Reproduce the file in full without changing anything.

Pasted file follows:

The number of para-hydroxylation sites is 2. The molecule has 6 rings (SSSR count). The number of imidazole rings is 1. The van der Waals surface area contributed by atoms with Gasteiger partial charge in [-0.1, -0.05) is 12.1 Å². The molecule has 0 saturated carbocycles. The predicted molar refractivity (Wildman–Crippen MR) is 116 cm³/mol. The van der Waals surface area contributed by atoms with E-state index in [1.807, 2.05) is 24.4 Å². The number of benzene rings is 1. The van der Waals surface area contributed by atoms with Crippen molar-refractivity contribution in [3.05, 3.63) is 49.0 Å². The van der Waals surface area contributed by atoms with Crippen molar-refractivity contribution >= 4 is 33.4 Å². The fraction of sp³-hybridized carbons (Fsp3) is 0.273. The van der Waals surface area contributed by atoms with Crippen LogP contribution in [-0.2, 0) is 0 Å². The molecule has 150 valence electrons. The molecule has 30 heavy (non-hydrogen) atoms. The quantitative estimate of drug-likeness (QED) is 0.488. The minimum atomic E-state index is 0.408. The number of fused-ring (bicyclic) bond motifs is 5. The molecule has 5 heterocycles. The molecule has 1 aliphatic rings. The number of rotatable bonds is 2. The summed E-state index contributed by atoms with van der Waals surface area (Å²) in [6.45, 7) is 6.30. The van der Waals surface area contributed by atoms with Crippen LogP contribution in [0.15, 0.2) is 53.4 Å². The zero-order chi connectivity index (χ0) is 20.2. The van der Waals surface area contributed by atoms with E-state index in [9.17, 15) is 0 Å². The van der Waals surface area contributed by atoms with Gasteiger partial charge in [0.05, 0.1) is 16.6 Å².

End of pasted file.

The number of para-hydroxylation sites is 2. The molecule has 6 rings (SSSR count). The number of imidazole rings is 1. The van der Waals surface area contributed by atoms with Gasteiger partial charge in [-0.1, -0.05) is 12.1 Å². The molecule has 0 saturated carbocycles. The predicted molar refractivity (Wildman–Crippen MR) is 116 cm³/mol. The van der Waals surface area contributed by atoms with E-state index in [1.807, 2.05) is 24.4 Å². The number of benzene rings is 1. The van der Waals surface area contributed by atoms with Crippen molar-refractivity contribution in [3.05, 3.63) is 49.0 Å². The van der Waals surface area contributed by atoms with Crippen molar-refractivity contribution >= 4 is 33.4 Å². The fraction of sp³-hybridized carbons (Fsp3) is 0.273. The van der Waals surface area contributed by atoms with Crippen LogP contribution in [-0.2, 0) is 0 Å². The molecule has 150 valence electrons. The molecule has 30 heavy (non-hydrogen) atoms. The quantitative estimate of drug-likeness (QED) is 0.488. The minimum atomic E-state index is 0.408. The number of fused-ring (bicyclic) bond motifs is 5. The molecule has 5 heterocycles. The molecule has 1 aliphatic rings. The number of rotatable bonds is 2. The summed E-state index contributed by atoms with van der Waals surface area (Å²) in [6.45, 7) is 6.30. The van der Waals surface area contributed by atoms with Crippen LogP contribution in [0.15, 0.2) is 53.4 Å². The zero-order chi connectivity index (χ0) is 20.2. The van der Waals surface area contributed by atoms with E-state index in [9.17, 15) is 0 Å². The van der Waals surface area contributed by atoms with Gasteiger partial charge in [0.05, 0.1) is 16.6 Å².